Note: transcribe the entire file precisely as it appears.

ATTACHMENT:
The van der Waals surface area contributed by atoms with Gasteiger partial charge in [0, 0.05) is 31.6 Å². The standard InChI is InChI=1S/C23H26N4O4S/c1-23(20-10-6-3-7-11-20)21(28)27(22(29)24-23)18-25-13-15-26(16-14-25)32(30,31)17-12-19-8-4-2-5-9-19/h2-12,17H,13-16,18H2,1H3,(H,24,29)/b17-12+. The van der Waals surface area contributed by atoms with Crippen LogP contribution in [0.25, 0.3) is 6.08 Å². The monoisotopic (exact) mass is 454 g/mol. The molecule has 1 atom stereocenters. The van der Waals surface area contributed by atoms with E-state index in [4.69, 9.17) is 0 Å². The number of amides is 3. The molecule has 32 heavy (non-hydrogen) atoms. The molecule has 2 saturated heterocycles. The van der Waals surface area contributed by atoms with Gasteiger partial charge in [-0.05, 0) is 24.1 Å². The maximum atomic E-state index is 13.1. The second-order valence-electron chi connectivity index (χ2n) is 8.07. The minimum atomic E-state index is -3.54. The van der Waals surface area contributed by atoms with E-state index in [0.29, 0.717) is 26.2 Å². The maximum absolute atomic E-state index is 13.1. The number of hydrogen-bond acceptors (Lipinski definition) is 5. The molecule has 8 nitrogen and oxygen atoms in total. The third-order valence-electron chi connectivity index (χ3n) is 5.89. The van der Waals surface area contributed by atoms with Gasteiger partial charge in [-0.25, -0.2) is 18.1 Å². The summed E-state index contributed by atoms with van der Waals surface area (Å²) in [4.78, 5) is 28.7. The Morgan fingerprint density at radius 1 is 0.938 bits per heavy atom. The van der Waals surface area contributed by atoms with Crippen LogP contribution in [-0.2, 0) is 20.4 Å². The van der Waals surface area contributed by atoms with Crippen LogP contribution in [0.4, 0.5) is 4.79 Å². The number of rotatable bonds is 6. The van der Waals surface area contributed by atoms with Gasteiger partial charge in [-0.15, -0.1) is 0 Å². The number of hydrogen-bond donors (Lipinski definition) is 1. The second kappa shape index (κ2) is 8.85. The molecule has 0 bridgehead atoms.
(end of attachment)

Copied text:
The van der Waals surface area contributed by atoms with Gasteiger partial charge in [0, 0.05) is 31.6 Å². The standard InChI is InChI=1S/C23H26N4O4S/c1-23(20-10-6-3-7-11-20)21(28)27(22(29)24-23)18-25-13-15-26(16-14-25)32(30,31)17-12-19-8-4-2-5-9-19/h2-12,17H,13-16,18H2,1H3,(H,24,29)/b17-12+. The van der Waals surface area contributed by atoms with Crippen LogP contribution in [0.25, 0.3) is 6.08 Å². The monoisotopic (exact) mass is 454 g/mol. The molecule has 1 atom stereocenters. The van der Waals surface area contributed by atoms with E-state index in [4.69, 9.17) is 0 Å². The number of amides is 3. The molecule has 32 heavy (non-hydrogen) atoms. The molecule has 2 saturated heterocycles. The van der Waals surface area contributed by atoms with Gasteiger partial charge in [-0.05, 0) is 24.1 Å². The maximum atomic E-state index is 13.1. The second-order valence-electron chi connectivity index (χ2n) is 8.07. The minimum atomic E-state index is -3.54. The van der Waals surface area contributed by atoms with E-state index in [0.29, 0.717) is 26.2 Å². The maximum absolute atomic E-state index is 13.1. The number of hydrogen-bond acceptors (Lipinski definition) is 5. The molecule has 8 nitrogen and oxygen atoms in total. The third-order valence-electron chi connectivity index (χ3n) is 5.89. The van der Waals surface area contributed by atoms with Gasteiger partial charge in [-0.25, -0.2) is 18.1 Å². The summed E-state index contributed by atoms with van der Waals surface area (Å²) in [4.78, 5) is 28.7. The Morgan fingerprint density at radius 1 is 0.938 bits per heavy atom. The van der Waals surface area contributed by atoms with Crippen LogP contribution in [-0.2, 0) is 20.4 Å². The van der Waals surface area contributed by atoms with Crippen LogP contribution in [0.4, 0.5) is 4.79 Å². The number of rotatable bonds is 6. The van der Waals surface area contributed by atoms with Gasteiger partial charge in [-0.15, -0.1) is 0 Å². The number of hydrogen-bond donors (Lipinski definition) is 1. The second kappa shape index (κ2) is 8.85. The molecule has 0 bridgehead atoms.